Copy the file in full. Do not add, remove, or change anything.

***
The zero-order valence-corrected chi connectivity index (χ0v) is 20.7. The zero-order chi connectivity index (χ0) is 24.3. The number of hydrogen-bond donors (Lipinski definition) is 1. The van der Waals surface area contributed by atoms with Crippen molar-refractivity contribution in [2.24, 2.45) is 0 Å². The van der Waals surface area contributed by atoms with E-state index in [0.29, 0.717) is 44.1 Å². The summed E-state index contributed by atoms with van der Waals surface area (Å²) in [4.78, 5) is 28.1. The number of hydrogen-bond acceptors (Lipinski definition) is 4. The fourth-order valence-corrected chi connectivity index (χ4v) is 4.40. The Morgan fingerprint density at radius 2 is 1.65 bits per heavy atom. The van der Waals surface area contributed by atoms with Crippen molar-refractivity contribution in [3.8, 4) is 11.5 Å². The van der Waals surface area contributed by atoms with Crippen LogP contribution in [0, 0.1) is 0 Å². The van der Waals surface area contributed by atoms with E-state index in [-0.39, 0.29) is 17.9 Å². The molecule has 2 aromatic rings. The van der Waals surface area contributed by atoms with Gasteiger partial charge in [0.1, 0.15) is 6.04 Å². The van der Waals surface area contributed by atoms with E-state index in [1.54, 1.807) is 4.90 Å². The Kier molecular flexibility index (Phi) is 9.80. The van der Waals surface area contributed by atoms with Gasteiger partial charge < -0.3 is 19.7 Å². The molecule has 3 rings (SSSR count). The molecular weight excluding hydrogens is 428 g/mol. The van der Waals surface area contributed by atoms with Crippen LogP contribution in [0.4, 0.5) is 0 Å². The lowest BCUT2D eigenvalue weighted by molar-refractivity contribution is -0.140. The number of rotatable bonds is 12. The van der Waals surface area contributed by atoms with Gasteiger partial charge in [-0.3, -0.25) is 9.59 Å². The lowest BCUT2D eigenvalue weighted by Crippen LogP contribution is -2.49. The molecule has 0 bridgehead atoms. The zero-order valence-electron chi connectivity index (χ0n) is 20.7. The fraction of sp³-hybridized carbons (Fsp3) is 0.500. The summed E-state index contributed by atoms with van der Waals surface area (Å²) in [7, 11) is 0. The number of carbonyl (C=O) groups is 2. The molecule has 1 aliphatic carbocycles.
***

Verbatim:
The zero-order valence-corrected chi connectivity index (χ0v) is 20.7. The zero-order chi connectivity index (χ0) is 24.3. The number of hydrogen-bond donors (Lipinski definition) is 1. The van der Waals surface area contributed by atoms with Crippen molar-refractivity contribution in [2.24, 2.45) is 0 Å². The van der Waals surface area contributed by atoms with E-state index in [0.29, 0.717) is 44.1 Å². The summed E-state index contributed by atoms with van der Waals surface area (Å²) in [4.78, 5) is 28.1. The number of hydrogen-bond acceptors (Lipinski definition) is 4. The fourth-order valence-corrected chi connectivity index (χ4v) is 4.40. The Morgan fingerprint density at radius 2 is 1.65 bits per heavy atom. The van der Waals surface area contributed by atoms with Crippen molar-refractivity contribution in [3.8, 4) is 11.5 Å². The van der Waals surface area contributed by atoms with Crippen LogP contribution in [0, 0.1) is 0 Å². The van der Waals surface area contributed by atoms with E-state index in [-0.39, 0.29) is 17.9 Å². The molecule has 2 aromatic rings. The van der Waals surface area contributed by atoms with Gasteiger partial charge in [0.1, 0.15) is 6.04 Å². The van der Waals surface area contributed by atoms with E-state index in [1.54, 1.807) is 4.90 Å². The Kier molecular flexibility index (Phi) is 9.80. The van der Waals surface area contributed by atoms with Gasteiger partial charge < -0.3 is 19.7 Å². The molecule has 3 rings (SSSR count). The molecular weight excluding hydrogens is 428 g/mol. The van der Waals surface area contributed by atoms with Crippen LogP contribution in [0.4, 0.5) is 0 Å². The lowest BCUT2D eigenvalue weighted by molar-refractivity contribution is -0.140. The number of rotatable bonds is 12. The van der Waals surface area contributed by atoms with Gasteiger partial charge in [-0.3, -0.25) is 9.59 Å². The lowest BCUT2D eigenvalue weighted by Crippen LogP contribution is -2.49. The molecule has 0 bridgehead atoms. The zero-order valence-electron chi connectivity index (χ0n) is 20.7. The fraction of sp³-hybridized carbons (Fsp3) is 0.500. The summed E-state index contributed by atoms with van der Waals surface area (Å²) in [7, 11) is 0. The number of carbonyl (C=O) groups is 2. The molecule has 1 aliphatic carbocycles.